Jaguar Communications plc needed an Equipment Register to create a permanent record for each equipment unit received into stock, allowing it to be continually updated to reflect the unit's status throughout its entire operational life with details of its sale, installation, maintenance, repairs, enhancements and modifications during its warranty period and beyond. The system also had to provide criteria-selectable management reports and was to run on a Novell-based network of IBM compatible PCs to replace a dBase III system which was far too slow and cumbersome to handle this mission-critical function. I designed and implemented this system as outlined below:
The following management reports were provided and can be set to be restricted to a specified Model Code, Customer, Site, Date-of-origin range, in-house location, allocation, condition, and reason received back (if applicable).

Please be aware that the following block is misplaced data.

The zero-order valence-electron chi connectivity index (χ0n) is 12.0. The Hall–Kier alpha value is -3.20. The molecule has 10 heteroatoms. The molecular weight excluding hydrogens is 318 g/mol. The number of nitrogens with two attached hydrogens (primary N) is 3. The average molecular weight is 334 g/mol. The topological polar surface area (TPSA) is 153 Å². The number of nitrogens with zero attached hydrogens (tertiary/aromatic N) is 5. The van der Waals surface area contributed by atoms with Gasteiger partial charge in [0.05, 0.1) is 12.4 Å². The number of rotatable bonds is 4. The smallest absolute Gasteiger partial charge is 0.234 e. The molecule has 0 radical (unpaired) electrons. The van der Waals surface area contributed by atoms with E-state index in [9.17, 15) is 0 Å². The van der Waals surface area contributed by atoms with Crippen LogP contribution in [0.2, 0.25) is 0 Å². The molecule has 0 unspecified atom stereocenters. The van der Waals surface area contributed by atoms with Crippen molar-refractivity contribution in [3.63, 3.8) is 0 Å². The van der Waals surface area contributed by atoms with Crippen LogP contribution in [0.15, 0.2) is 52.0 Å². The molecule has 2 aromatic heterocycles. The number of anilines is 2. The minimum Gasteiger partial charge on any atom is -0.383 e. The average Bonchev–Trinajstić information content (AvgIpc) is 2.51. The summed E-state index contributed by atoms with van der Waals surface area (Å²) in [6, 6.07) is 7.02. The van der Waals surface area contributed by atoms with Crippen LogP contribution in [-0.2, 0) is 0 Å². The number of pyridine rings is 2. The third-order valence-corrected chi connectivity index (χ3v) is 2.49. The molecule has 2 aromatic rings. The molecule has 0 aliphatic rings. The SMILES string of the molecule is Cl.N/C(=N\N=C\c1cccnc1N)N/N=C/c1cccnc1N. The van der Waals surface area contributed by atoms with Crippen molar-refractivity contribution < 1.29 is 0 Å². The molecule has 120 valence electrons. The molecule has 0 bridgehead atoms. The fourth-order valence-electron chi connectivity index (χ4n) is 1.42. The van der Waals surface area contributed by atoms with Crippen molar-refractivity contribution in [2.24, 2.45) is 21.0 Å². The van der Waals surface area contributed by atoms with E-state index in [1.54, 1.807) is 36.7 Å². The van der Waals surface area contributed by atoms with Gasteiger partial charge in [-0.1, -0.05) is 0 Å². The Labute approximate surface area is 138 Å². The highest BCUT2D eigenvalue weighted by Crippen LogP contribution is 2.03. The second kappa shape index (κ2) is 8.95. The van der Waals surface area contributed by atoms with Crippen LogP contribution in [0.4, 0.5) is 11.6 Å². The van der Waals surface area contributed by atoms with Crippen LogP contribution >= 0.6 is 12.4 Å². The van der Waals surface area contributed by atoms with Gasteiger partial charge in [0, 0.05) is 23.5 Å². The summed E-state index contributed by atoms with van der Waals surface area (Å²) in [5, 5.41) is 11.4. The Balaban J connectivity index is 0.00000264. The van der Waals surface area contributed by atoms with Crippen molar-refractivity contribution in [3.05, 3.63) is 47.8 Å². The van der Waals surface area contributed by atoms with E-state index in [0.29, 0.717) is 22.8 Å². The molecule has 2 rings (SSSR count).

Prints a wide one-line entry for each unit on the register showing Serial Number, Bin Number, Mfgr's Serial Number, Model Code, Description, Supplier, Location, Allocation, Condition, Why Received, Last Diary Entry, Customer Name, Customer Site, Order Number, Invoice Number.
Prints a wide one-line entry for each Model Type including Product Description, Supplier, Cost Price and separate figures for stock allocated to Maintenance, Engineering, Demonstrations, Rental Schemes and Contingency, then the total stock and its value. A summary table at the end of each report compares the actual and budgeted stock values found in each allocation category. A separate report gives the value of products which have been flagged as slow-movers.